Art and Architecture in Medieval France: Medieval Architecture, Sculpture, Stained Glass, Manuscripts, the Art of the Church Treasuries

By Whitney S. Stoddard | Go to book overview

CHAPTER 25
Historical Background

THE STUDY of French art of the period 1240 to 1500 depends on the definition of styles such as Rayonnant and Flamboyant, and the study also requires a general dating of these styles. The art of the period was not ahistorical; a careful scrutiny of the architecture, sculpture, and glass of a given cathedral reveals the ways in which master builders, sculptors, and stained-glass workers were familiar with older monuments, aware of contemporary experiments in other cathedrals, and at the same time struggling with new ideas of their own. Since each monument is a series of permanent moments in a dynamic development, it is unfortunate that art historians are compelled for the sake of clarity to divide Medieval art into periods with labels. The early Medieval Scholastics avoided chapter divisions and wrote continuous commentaries, but we are forced to emulate the thirteenth- century Scholastics and divide Medieval art into historical periods.

In Part I, Romanesque France, we saw how the High Romanesque Burgundian builders of Cluny III and Paray-le-Monial created tall, directly lighted structures by synthesizing the dark, vaulted interiors of nave and aisles of Early Romanesque churches with the high unvaulted naves of Ottonian churches, with their clerestory windows. In spite of the proto-Gothic nature of the soaring, well-illuminated space of Cluny III, the abbey and its Cluniac dependencies reveal the massive, mural character of Romanesque. Windows are perforations in the thick walls which parallel the axis of the church. At the same time, embryonic Gothic structural innovations, such as ribbed vaults and hidden buttresses, appeared in Norman Romanesque churches. From the late 1130's to the 1190's (Part II), the Early Gothic builders, in search of more light, experimented with different plans, elevations, and structural systems. In 1194 and 1195 the masters of Chartres and Bourges created two different High Gothic syntheses based on the knowledge of many Early Gothic monuments (Part III). These two cathedrals became the models for two different kinds of High Gothic design. In both cases, however, the masters combined older ideas with innovations. Soissons (in the late 1190's), Reims ( 1211), and Amiens ( 1220) continued the Chartres format with variations, while Le Mans, Coutances, and others grew out of the design of Bourges. In the cathedral at Beauvais ( 1225) features from both of the two different evolutions within High Gothic coalesced.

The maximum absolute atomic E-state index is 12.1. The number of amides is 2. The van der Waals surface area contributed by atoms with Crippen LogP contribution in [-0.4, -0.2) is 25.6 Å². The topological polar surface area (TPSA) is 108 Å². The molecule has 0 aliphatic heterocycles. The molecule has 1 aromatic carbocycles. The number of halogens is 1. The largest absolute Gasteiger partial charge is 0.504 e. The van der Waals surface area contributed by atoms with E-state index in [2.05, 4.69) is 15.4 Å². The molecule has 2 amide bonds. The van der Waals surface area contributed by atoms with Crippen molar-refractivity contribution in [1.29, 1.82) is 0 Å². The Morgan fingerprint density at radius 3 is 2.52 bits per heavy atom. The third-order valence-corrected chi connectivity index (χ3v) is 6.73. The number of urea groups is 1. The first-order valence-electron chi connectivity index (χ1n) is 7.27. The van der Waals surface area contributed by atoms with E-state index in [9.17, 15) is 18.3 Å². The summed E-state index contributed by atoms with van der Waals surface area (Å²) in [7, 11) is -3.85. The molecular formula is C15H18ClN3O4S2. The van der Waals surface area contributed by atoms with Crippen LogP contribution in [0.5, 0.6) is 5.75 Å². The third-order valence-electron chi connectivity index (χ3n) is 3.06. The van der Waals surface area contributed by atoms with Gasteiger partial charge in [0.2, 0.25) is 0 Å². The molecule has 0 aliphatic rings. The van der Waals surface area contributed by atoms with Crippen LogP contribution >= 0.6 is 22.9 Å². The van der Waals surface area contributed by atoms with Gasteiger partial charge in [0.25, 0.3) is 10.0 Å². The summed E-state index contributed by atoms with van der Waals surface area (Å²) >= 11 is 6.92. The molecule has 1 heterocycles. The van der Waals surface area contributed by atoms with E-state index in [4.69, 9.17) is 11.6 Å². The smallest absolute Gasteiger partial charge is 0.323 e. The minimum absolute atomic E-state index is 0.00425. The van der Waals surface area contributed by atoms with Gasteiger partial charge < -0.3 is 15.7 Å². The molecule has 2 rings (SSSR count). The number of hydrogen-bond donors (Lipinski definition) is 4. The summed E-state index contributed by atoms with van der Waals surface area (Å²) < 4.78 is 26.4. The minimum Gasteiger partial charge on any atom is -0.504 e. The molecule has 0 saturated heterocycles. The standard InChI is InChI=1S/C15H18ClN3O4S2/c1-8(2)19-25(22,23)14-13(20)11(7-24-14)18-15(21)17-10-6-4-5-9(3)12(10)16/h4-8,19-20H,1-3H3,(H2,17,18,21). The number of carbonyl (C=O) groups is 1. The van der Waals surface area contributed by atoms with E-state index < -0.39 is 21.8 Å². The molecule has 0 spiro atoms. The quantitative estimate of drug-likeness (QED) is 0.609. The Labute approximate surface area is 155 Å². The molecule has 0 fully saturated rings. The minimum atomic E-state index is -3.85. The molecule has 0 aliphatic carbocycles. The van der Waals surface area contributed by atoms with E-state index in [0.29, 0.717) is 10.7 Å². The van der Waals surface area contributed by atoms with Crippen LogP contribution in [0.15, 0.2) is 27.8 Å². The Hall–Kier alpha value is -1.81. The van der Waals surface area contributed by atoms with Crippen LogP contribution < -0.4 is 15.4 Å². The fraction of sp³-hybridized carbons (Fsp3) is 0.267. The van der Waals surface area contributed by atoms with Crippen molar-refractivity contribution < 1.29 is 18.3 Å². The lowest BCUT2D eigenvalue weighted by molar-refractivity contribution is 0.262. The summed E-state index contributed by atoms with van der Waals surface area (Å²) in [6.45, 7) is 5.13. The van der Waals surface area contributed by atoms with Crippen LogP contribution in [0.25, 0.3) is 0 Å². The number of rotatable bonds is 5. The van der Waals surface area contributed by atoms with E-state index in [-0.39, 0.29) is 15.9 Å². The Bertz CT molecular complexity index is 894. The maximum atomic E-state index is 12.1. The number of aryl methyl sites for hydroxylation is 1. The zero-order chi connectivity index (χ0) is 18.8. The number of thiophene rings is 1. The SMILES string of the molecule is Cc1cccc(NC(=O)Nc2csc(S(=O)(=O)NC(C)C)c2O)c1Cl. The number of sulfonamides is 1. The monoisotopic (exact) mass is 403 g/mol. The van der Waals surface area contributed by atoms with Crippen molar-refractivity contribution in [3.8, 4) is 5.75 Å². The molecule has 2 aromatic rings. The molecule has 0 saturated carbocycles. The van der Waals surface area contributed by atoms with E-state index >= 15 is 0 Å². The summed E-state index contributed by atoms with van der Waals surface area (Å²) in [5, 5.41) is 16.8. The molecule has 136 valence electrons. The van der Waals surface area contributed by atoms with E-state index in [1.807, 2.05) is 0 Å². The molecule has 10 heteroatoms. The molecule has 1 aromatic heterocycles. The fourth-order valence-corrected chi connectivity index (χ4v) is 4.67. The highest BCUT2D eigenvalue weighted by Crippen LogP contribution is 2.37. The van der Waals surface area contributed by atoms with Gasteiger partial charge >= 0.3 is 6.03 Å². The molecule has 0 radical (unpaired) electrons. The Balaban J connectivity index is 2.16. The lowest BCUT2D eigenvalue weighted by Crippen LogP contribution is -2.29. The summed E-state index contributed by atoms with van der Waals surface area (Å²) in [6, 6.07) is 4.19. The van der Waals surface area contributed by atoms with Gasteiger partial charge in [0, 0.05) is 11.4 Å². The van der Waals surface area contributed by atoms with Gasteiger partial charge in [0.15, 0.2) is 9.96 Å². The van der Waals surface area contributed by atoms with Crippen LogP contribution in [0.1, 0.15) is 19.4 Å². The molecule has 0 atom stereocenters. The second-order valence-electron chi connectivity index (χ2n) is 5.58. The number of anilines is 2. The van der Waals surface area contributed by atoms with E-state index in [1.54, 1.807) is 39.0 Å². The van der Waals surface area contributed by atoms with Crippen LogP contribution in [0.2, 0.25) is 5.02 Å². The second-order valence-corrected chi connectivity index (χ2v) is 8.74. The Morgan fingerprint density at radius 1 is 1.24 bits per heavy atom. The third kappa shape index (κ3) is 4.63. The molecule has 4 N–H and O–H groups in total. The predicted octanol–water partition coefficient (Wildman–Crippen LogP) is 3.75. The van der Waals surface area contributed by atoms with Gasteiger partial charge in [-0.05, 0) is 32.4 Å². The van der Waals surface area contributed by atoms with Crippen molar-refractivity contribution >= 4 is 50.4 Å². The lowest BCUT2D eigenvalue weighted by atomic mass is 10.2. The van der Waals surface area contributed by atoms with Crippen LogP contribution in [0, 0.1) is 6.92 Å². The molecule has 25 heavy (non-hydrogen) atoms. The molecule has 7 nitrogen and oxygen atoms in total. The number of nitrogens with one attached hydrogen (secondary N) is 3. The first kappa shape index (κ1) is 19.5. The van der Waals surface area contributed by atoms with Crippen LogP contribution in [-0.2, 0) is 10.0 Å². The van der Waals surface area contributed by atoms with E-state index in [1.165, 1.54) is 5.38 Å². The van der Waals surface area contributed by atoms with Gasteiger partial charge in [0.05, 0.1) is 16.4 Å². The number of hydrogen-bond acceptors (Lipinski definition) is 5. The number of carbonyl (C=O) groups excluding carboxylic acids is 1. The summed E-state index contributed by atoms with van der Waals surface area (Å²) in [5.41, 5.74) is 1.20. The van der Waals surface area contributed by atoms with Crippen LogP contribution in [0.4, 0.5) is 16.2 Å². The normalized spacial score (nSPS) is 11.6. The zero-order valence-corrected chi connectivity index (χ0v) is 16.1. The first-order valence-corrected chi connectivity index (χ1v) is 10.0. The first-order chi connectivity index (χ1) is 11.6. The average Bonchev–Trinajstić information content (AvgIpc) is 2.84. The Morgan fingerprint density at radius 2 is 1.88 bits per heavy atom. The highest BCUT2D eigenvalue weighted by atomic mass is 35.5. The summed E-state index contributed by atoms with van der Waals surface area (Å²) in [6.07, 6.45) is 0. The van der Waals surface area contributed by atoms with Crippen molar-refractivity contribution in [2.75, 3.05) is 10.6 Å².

In the 1230's and 1240's in and around the ɩ + ̑lede-France, new features made their appearance. The choir of Amiens, begun around 1236 with the superstructure erected from the 1240's to 1269, has a glazed triforium, multiple planes of walls and colonnettes, and an interlocking of triforium and clerestory. The logical separation of zones characteristic of the naves of Chartres, Soissons, Reims, and Bourges has been transformed into a dynamic interpenetration of stories dramatized by the increase of light through the glazed triforium. The choir of Amiens is no longer High Gothic. Indeed, the germ of this change is clearly revealed in the nave of Amiens, erected between 1220 and 1233.

This new point of view is usually labeled Rayonnant, from "rayonner," meaning to radiate or shine. The term was originally used to describe

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